As an example, when the African Union resolves an issue, it is usually based on the agreement of the parties to the conflict. It then prepares a solution and the peacekeeping forces; at the same time, the African Union uses UN help. The Arab League does not have such mechanisms—the best example of this was when we sent a team of observers to Syria at the start of the crisis. It started well and we ran a 24-hour operations room. It was a bright spot in the history of the Arab League.

However, there were those who misunderstood the task of the mission, and so the team was withdrawn. The Arab League did not have the option of extending the mission because it did not have enough financial resources to complete the task, nor did it have the human resources.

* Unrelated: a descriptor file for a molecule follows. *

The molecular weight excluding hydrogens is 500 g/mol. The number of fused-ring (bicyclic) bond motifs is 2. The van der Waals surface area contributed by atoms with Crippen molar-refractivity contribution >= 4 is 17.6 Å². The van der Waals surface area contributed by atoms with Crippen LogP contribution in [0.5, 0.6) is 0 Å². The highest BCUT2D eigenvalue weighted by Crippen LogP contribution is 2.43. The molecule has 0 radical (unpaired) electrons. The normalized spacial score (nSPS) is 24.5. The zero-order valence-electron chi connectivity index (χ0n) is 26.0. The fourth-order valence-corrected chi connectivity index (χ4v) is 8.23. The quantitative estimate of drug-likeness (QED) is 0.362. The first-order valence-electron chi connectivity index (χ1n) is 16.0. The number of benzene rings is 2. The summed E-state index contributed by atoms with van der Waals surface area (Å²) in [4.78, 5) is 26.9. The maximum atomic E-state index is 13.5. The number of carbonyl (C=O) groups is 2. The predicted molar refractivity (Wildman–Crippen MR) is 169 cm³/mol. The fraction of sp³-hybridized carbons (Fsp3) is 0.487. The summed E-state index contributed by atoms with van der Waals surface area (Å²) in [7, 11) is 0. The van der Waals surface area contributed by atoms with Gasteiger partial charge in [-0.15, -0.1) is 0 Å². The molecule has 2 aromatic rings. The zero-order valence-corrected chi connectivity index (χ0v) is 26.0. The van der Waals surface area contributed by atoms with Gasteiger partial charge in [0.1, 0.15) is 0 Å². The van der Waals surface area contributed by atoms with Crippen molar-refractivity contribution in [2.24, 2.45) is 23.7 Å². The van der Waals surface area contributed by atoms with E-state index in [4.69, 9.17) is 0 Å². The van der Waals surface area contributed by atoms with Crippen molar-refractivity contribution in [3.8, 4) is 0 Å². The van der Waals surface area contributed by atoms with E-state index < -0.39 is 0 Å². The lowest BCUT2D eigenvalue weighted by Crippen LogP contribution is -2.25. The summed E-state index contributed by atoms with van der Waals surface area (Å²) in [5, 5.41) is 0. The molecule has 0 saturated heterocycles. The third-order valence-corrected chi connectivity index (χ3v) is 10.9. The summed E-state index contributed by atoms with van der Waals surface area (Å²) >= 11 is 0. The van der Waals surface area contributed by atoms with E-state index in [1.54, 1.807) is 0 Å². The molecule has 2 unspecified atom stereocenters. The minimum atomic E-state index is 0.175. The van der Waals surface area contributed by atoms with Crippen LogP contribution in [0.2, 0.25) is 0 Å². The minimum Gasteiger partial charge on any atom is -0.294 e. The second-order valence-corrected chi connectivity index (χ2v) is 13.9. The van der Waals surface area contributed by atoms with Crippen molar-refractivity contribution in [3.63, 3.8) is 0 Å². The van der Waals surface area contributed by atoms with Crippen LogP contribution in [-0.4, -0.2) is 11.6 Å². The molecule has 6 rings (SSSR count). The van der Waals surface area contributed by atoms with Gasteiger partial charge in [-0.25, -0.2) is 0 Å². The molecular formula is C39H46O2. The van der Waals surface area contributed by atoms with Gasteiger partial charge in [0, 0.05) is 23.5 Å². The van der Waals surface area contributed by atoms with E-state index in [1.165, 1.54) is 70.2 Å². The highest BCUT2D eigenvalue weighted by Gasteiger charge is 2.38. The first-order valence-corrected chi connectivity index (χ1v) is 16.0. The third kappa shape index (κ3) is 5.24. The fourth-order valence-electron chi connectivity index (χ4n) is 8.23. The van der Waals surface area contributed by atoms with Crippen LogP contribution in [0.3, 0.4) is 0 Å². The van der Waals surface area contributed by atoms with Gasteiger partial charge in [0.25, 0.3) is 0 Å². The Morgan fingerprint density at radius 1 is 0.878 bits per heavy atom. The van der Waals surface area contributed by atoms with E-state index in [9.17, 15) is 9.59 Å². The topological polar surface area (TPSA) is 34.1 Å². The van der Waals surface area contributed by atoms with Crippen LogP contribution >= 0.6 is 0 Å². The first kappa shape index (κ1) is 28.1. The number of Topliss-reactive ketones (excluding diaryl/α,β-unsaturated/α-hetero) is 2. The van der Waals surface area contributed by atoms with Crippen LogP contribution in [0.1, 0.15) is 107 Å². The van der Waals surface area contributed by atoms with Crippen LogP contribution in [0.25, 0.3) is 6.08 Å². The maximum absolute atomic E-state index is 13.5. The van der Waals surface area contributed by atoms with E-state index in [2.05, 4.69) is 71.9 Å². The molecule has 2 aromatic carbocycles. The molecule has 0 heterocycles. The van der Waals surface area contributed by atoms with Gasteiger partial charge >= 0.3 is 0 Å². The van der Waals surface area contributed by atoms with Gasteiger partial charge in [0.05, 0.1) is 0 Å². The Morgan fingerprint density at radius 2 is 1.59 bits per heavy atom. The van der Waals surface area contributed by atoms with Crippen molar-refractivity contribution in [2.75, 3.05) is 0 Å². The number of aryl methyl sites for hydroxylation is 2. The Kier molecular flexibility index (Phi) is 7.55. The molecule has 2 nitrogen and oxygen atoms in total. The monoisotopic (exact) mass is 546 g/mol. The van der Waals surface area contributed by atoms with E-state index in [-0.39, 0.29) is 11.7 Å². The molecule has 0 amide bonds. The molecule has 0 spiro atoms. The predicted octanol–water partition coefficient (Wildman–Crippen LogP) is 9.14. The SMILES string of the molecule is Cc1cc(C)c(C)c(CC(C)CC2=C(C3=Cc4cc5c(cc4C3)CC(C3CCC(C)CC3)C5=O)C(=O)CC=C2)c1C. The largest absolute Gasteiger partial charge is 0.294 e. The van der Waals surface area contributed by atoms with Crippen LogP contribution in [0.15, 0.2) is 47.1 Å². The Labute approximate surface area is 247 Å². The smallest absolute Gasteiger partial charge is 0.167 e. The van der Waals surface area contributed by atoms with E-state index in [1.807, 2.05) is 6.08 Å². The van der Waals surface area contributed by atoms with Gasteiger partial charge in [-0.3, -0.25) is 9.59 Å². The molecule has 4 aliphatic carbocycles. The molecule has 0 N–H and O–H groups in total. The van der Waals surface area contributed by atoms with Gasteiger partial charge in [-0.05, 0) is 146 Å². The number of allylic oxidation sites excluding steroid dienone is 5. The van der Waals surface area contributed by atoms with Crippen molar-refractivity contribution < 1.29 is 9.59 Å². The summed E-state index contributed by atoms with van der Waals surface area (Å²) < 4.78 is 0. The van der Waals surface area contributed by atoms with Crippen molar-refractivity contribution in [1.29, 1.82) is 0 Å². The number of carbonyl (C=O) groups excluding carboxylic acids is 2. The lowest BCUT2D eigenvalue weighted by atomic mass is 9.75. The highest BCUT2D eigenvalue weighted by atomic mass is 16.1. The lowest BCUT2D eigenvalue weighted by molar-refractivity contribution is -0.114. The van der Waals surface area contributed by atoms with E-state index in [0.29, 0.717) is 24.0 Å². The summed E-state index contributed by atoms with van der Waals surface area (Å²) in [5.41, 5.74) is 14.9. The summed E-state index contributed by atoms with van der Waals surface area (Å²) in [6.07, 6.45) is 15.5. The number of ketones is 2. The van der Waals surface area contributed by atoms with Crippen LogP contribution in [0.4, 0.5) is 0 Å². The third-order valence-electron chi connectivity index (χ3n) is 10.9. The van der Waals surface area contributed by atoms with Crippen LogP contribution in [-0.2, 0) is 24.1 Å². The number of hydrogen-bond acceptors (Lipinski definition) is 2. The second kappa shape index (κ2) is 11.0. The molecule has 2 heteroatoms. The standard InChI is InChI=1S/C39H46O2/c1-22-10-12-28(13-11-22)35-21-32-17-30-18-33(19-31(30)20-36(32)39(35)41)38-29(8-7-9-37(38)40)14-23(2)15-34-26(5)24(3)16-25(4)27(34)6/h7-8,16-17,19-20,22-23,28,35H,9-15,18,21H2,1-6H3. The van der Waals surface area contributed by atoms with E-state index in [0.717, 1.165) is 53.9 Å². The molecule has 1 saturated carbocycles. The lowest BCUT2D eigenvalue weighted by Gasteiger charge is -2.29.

The report of [the head of the Arab League’s observer mission to Syria] Lt. Gen. Al-Dabi was also misunderstood. Dabi performed his tasks very professionally. I made an observation on the report, and I mentioned that he started working on the report in December [2011], when he should have been working on it from the beginning . . . I wrote an introduction and attached it to the report; it was a comment about the conflict from the start. At the Geneva meetings, Ambassador [Bashar Al-] Jaafari talked about the Dabi report and used the parts of it that suited him and ignored the rest.

Q: Does the Arab League plan to establish any mechanisms for crisis management?

These are changes that need a summit resolution, and we want to start those changes with the issue of the Arab Peace and Security Council and give it the power to explore issues in a detailed manner, using the mechanisms used by all international organizations.